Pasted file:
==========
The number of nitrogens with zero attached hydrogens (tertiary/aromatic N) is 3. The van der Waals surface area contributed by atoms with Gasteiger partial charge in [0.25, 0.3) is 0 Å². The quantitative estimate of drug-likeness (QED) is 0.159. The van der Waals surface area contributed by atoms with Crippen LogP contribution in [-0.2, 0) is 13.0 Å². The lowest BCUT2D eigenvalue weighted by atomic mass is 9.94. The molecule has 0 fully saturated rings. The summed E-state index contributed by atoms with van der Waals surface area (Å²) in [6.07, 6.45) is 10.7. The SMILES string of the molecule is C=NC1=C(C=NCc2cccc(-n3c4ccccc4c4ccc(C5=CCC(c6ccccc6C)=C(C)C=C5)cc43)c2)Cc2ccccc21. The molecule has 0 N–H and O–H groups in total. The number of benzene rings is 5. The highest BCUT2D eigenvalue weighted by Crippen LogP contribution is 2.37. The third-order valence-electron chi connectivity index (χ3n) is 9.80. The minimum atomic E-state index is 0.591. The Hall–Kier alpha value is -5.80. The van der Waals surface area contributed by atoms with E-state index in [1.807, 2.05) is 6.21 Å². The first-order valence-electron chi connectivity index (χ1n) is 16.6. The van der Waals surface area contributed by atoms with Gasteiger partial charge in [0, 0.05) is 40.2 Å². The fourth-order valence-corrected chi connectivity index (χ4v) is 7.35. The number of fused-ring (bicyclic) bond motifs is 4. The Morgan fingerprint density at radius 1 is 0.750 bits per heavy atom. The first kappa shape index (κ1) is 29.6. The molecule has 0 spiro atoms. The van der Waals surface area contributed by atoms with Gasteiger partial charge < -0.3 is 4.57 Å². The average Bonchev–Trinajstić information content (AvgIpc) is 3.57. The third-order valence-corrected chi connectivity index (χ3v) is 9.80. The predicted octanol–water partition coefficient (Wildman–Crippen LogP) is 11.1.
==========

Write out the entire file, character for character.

The number of nitrogens with zero attached hydrogens (tertiary/aromatic N) is 3. The van der Waals surface area contributed by atoms with Gasteiger partial charge in [0.25, 0.3) is 0 Å². The quantitative estimate of drug-likeness (QED) is 0.159. The van der Waals surface area contributed by atoms with Crippen LogP contribution in [-0.2, 0) is 13.0 Å². The lowest BCUT2D eigenvalue weighted by atomic mass is 9.94. The molecule has 0 fully saturated rings. The summed E-state index contributed by atoms with van der Waals surface area (Å²) in [6.07, 6.45) is 10.7. The SMILES string of the molecule is C=NC1=C(C=NCc2cccc(-n3c4ccccc4c4ccc(C5=CCC(c6ccccc6C)=C(C)C=C5)cc43)c2)Cc2ccccc21. The molecule has 0 N–H and O–H groups in total. The number of benzene rings is 5. The highest BCUT2D eigenvalue weighted by Crippen LogP contribution is 2.37. The third-order valence-electron chi connectivity index (χ3n) is 9.80. The minimum atomic E-state index is 0.591. The Hall–Kier alpha value is -5.80. The van der Waals surface area contributed by atoms with E-state index in [1.807, 2.05) is 6.21 Å². The first-order valence-electron chi connectivity index (χ1n) is 16.6. The van der Waals surface area contributed by atoms with Gasteiger partial charge in [0, 0.05) is 40.2 Å². The fourth-order valence-corrected chi connectivity index (χ4v) is 7.35. The number of fused-ring (bicyclic) bond motifs is 4. The Morgan fingerprint density at radius 1 is 0.750 bits per heavy atom. The first kappa shape index (κ1) is 29.6. The molecule has 0 spiro atoms. The van der Waals surface area contributed by atoms with Gasteiger partial charge < -0.3 is 4.57 Å². The average Bonchev–Trinajstić information content (AvgIpc) is 3.57. The third-order valence-corrected chi connectivity index (χ3v) is 9.80. The predicted octanol–water partition coefficient (Wildman–Crippen LogP) is 11.1.